5. Retraction notice for a journal article

de la Fuente, R., Bernad, A., Garcia-Castro, J., Martin, M. C., & Cigudosa, J. C. (2010). Retraction: Spontaneous human adult stem cell transformation. Cancer Research, 70(16), 6682. https://doi.org/10.1158/0008-5472.CAN-10-2451

The Editors of the Lancet. (2010). Retraction—Ileal-lymphoid-nodular hyperplasia, non-specific colitis, and pervasive developmental disorder in children. The Lancet, 375(9713), 445. https://doi.org/10.1016/S0140-6736(10)60175-4

 

  • Parenthetical citations: (de la Fuente et al., 2010; The Editors of the Lancet, 2010)
  • Narrative citations: de la Fuente et al. (2010) and The Editors of the Lancet (2010)
  • Use this format to cite a retraction notice rather than a retracted article, for example, to provide information on why an article was retracted.
  • The author of the retraction notice may be an editor, editorial board, or some or all authors of the article. Examine the retraction notice to determine who to credit as the author.
  • Reproduce the title of the retraction notice as shown on the work. Note that the title may include the words “retraction,” “retraction notice,” or “retraction note” as well as the title of the original article.

6. Abstract of a journal article from an abstract indexing database

Hare, L. R., & O'Neill, K. (2000). Effectiveness and efficiency in small academic peer groups: A case study (Accession No. 200010185) [Abstract from Sociological Abstracts]. Small Group Research, 31(1), 24–53. https://doi.org/10.1177/104649640003100102

 

  • Parenthetical citation: (Hare & O’Neill, 2000)
  • Narrative citation: Hare and O’Neill (2000)
  • Although it is preferable to cite the whole article, the abstract can be cited if that is your only available source.
  • The foundation of the reference is the same as for a journal article.
  • If the abstract has a database accession number, place it in parentheses after the title.
  • Note that you retrieved only the abstract by putting the words “Abstract from” and then the name of the abstract indexing database in square brackets. Place this bracketed description after the title and any accession number.
  • Accession numbers are sometimes referred to as unique identifiers or as publication numbers (e.g., as PubMed IDs); use the term provided by the database in your reference.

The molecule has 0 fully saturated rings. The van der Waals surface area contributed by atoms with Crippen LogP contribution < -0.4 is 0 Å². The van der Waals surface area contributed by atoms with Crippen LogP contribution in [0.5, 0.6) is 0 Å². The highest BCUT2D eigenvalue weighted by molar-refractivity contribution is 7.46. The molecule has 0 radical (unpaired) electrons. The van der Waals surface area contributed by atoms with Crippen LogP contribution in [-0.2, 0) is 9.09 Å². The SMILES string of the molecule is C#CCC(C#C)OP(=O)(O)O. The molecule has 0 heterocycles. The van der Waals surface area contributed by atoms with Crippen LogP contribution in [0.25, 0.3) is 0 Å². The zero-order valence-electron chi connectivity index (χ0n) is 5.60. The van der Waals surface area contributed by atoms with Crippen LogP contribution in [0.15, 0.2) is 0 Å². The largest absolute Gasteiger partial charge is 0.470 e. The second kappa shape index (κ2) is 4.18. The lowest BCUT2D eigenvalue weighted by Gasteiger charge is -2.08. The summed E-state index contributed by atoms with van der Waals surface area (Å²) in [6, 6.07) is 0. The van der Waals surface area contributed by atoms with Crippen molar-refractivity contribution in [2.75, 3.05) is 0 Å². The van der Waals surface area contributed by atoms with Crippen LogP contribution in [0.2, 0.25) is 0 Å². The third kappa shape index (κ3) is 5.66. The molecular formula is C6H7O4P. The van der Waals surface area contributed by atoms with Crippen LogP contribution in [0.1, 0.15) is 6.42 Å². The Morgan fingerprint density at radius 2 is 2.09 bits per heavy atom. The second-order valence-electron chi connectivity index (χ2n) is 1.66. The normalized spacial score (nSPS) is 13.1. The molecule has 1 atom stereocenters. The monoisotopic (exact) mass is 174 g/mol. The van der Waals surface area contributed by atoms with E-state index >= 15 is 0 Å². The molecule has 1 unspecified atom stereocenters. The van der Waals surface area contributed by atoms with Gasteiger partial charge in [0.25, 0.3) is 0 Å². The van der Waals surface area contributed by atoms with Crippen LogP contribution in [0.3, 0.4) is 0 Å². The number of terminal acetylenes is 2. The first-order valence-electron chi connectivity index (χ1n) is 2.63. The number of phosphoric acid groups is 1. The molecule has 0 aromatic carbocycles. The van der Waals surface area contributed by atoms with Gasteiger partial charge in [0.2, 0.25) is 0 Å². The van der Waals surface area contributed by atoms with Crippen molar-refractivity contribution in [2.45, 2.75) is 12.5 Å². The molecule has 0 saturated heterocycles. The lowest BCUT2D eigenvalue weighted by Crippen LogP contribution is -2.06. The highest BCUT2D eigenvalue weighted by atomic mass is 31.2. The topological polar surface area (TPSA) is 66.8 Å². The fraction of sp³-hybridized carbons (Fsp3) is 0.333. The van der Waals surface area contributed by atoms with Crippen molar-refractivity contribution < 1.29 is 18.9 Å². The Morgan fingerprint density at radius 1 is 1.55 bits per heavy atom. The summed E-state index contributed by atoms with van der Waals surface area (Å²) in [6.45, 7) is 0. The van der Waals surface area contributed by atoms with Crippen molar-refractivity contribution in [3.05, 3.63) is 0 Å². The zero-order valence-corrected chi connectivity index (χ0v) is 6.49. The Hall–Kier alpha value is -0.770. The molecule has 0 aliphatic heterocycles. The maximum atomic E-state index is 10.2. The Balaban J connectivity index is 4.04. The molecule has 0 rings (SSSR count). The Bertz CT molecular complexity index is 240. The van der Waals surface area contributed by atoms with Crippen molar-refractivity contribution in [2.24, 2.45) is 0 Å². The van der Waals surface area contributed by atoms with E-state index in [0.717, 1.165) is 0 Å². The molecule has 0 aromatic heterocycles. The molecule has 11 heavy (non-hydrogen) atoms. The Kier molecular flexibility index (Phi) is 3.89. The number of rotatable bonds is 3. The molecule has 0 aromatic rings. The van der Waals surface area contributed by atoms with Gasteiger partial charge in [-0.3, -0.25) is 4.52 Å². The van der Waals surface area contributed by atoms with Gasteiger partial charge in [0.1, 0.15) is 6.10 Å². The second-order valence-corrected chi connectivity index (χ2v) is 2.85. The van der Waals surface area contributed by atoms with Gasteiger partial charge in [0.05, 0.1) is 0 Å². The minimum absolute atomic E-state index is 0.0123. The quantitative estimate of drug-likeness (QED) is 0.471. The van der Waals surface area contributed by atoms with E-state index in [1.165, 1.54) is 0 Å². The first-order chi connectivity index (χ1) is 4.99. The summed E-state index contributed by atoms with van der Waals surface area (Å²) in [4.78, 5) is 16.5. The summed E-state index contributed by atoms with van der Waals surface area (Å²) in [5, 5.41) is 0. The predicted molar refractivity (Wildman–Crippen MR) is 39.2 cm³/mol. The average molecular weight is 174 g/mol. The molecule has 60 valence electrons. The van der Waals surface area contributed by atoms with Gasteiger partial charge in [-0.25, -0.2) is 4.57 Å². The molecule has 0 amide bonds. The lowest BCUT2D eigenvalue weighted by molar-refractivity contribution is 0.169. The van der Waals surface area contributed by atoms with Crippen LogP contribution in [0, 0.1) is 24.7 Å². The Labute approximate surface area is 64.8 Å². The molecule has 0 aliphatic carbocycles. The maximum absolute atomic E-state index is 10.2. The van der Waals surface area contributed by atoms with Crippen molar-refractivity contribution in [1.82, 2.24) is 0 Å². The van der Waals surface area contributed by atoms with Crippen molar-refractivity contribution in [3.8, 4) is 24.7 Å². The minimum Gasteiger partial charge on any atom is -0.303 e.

7. Monograph as part of a journal issue

Ganster, D. C., Schaubroeck, J., Sime, W. E., & Mayes, B. T. (1991). The nomological validity of the Type A personality among employed adults [Monograph]. Journal of Applied Psychology, 76(1), 143–168. http://doi.org/10.1037/0021-9010.76.1.143

 

  • Parenthetical citation: (Ganster et al., 1991)
  • Narrative citation: Ganster et al. (1991)
  • For a monograph with an issue (or whole) number, include the issue number in parentheses followed by the serial number, for example, 58(1, Serial No. 231).
  • For a monograph bound separately as a supplement to a journal, give the issue number and supplement or part number in parentheses after the volume number, for example, 80(3, Pt. 2).

8. Online-only supplemental material to a journal article

Freeberg, T. M. (2019). From simple rules of individual proximity, complex and coordinated collective movement [Supplemental material]. Journal of Comparative Psychology, 133(2), 141–142. https://doi.org/10.1037/com0000181

 

  • Parenthetical citation: (Freeberg, 2019)
  • Narrative citation: Freeberg (2019)
  • The foundation of the reference is the same as for a journal article.
  • Include the description “[Supplemental material]” in square brackets after the article title.
  • If you cite both the main article and the supplemental material, provide only a reference for the article.

Journal article references are covered in Section 10.1 of the APA Publication Manual, Seventh Edition